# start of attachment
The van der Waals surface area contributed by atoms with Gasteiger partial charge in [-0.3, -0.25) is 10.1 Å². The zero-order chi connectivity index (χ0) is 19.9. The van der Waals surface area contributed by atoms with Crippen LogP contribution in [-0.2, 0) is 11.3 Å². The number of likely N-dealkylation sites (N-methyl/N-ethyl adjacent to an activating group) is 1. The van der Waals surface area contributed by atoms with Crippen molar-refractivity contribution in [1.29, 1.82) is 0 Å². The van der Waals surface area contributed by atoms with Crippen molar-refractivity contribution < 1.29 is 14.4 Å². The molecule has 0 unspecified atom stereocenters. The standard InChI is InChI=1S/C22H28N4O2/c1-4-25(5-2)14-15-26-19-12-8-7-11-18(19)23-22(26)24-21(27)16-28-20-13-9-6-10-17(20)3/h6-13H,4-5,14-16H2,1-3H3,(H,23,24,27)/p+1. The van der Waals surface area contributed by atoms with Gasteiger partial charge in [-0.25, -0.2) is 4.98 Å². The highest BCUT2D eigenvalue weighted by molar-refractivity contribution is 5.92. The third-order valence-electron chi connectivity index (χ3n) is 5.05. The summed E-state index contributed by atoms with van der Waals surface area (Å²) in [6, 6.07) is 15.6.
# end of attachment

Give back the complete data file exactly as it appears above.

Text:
The van der Waals surface area contributed by atoms with Gasteiger partial charge in [-0.3, -0.25) is 10.1 Å². The zero-order chi connectivity index (χ0) is 19.9. The van der Waals surface area contributed by atoms with Crippen LogP contribution in [-0.2, 0) is 11.3 Å². The number of likely N-dealkylation sites (N-methyl/N-ethyl adjacent to an activating group) is 1. The van der Waals surface area contributed by atoms with Crippen molar-refractivity contribution in [1.29, 1.82) is 0 Å². The van der Waals surface area contributed by atoms with Crippen molar-refractivity contribution < 1.29 is 14.4 Å². The molecule has 0 unspecified atom stereocenters. The standard InChI is InChI=1S/C22H28N4O2/c1-4-25(5-2)14-15-26-19-12-8-7-11-18(19)23-22(26)24-21(27)16-28-20-13-9-6-10-17(20)3/h6-13H,4-5,14-16H2,1-3H3,(H,23,24,27)/p+1. The van der Waals surface area contributed by atoms with Gasteiger partial charge in [-0.25, -0.2) is 4.98 Å². The highest BCUT2D eigenvalue weighted by molar-refractivity contribution is 5.92. The third-order valence-electron chi connectivity index (χ3n) is 5.05. The summed E-state index contributed by atoms with van der Waals surface area (Å²) in [6, 6.07) is 15.6.